As we explained last week, U.S. money market funds aren't directly exposed to Greek government debt. But they hold around $1 trillion of debt issued by European banks—who are among the biggest creditors of Greece.
Mary Pilon and Jon Hilsenrath of the Wall Street Journal have agood story on the latest numbers out of Fitch:
As of the end of May, half of all prime money-fund assets were invested in European banks, according to a report Tuesday by Fitch Ratings. About a third of the 10 largest prime money-market funds are in French, German and U.K. banks, according to Fitch.
What everyone fears here is a repeat of the bad days of 2008.
When Lehman collapsed in 2008, the Reserve Primary Fund suffered losses on Lehman paper, and investors fled. The fund "broke the buck"
as its net asset value fell below the $1 a share that money funds seek to maintain. For several days, the commercial-paper market, the lifeblood of global corporate finance, virtually halted.
In the wake of that blowup, the Fed created special lending programs to backstop money funds, and made dollars available to foreign central banks, which lent the money to banks in their regions.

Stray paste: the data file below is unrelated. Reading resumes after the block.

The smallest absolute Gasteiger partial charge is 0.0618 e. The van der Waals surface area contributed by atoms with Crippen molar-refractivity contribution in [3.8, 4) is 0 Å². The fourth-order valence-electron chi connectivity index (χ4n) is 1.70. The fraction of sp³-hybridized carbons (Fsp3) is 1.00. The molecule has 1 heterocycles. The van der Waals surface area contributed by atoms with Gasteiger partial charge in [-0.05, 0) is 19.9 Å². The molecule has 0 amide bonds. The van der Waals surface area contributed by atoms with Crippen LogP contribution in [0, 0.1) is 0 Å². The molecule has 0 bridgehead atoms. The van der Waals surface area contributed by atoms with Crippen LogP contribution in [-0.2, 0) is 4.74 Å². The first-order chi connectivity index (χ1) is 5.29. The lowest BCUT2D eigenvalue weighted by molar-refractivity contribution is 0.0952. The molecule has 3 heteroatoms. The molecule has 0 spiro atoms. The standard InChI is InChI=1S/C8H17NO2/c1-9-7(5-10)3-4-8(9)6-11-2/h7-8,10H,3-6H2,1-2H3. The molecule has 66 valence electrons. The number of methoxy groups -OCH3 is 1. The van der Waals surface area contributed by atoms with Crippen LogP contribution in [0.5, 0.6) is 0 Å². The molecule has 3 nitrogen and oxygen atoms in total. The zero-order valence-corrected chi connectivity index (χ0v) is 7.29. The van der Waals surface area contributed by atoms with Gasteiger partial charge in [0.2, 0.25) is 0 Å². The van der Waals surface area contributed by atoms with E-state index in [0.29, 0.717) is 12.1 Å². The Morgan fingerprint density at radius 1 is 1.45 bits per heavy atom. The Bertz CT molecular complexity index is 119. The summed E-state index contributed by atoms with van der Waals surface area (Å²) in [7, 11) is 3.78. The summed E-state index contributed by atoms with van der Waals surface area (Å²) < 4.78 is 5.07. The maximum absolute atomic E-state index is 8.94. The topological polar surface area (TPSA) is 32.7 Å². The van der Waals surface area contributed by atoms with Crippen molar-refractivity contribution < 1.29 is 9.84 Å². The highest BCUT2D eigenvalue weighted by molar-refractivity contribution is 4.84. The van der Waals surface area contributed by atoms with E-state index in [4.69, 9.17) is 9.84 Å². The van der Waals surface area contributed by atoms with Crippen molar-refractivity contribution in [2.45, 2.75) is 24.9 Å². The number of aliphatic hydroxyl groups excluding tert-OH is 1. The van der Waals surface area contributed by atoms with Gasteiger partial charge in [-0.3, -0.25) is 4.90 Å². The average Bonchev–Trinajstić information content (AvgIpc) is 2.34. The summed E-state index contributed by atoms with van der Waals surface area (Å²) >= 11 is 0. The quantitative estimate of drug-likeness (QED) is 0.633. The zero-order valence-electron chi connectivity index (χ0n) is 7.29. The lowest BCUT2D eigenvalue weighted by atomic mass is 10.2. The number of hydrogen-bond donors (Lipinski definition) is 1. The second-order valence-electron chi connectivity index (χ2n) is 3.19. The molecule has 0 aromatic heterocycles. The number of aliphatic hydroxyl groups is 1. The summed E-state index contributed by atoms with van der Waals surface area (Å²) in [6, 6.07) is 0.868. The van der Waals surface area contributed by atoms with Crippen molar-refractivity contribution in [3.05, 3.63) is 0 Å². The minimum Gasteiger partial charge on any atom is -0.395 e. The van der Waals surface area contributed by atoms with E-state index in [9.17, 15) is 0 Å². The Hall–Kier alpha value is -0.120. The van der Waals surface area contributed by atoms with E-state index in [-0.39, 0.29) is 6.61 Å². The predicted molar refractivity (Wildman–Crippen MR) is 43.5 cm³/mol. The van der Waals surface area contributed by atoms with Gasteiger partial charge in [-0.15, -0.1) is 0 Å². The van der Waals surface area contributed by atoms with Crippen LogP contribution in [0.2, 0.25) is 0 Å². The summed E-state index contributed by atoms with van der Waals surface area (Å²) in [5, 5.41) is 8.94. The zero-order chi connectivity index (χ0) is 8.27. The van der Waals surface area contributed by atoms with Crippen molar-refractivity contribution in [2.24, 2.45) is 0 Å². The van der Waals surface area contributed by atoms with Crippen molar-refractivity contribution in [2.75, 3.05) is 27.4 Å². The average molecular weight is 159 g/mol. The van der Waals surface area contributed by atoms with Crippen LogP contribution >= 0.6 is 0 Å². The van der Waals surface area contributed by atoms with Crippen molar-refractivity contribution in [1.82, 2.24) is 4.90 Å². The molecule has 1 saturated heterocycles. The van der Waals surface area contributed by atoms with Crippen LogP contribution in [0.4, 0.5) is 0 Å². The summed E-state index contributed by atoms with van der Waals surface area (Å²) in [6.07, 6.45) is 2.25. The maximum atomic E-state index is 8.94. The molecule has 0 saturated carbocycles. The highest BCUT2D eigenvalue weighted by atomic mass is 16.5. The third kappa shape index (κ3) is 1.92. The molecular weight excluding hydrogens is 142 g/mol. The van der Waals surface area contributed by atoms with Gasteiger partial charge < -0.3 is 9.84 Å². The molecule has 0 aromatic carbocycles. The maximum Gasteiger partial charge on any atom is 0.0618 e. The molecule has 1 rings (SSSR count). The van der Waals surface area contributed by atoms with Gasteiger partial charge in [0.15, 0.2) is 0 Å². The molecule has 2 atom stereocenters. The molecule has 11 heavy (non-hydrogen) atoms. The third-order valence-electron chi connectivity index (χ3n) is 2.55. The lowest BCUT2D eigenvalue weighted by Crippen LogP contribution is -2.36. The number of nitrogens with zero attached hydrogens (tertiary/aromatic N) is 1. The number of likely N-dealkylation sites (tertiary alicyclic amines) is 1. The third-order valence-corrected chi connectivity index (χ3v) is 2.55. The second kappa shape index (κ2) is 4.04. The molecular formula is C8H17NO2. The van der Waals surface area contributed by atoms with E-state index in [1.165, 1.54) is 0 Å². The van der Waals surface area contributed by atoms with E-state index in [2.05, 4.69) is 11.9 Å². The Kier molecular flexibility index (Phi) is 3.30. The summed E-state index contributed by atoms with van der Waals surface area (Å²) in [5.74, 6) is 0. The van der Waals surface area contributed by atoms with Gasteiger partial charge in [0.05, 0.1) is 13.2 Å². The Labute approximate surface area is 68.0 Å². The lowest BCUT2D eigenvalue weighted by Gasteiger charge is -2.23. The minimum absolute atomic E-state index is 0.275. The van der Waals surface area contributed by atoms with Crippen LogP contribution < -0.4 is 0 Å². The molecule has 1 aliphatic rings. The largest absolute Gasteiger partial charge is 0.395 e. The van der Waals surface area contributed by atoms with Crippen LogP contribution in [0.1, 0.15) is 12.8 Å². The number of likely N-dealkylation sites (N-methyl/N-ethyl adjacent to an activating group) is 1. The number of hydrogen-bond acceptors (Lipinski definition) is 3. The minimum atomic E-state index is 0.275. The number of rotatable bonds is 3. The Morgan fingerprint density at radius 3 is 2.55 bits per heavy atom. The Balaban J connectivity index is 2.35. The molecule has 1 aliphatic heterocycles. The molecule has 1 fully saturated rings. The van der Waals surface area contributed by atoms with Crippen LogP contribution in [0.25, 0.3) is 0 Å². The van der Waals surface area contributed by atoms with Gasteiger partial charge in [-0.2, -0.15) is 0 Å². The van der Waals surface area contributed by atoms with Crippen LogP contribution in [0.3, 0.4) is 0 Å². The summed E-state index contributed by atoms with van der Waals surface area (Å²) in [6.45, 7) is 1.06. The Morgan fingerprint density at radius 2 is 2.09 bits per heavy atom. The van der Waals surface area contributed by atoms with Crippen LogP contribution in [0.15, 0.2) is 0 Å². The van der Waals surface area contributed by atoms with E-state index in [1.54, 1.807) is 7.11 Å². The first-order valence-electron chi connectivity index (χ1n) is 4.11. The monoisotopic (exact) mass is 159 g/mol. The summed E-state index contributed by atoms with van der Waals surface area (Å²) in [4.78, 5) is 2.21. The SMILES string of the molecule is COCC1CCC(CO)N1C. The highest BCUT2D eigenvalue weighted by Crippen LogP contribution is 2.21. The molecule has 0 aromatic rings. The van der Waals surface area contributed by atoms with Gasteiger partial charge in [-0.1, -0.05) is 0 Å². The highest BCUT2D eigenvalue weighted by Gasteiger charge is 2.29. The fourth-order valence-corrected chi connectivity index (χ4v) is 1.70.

The SEC has since required funds to release monthly snapshots of their "shadow prices," which reflect the actual market value of their holdings, as opposed to the nominal $1 price at which shares are bought and sold. The SEC also issued rules that require funds to hold more-liquid, higher-quality assets.
Critics said the SEC moves haven't gone far enough, and worry that the European situation could result in a new round of losses for investors.
Already, low interest rates effectively have encouraged fund managers to move into higher-yielding but riskier debt such as that of European banks.
To put it differently, the Fed's zero interest rate policy has sent money market funds hunting for yield. They found it in the short term debt of European banks.
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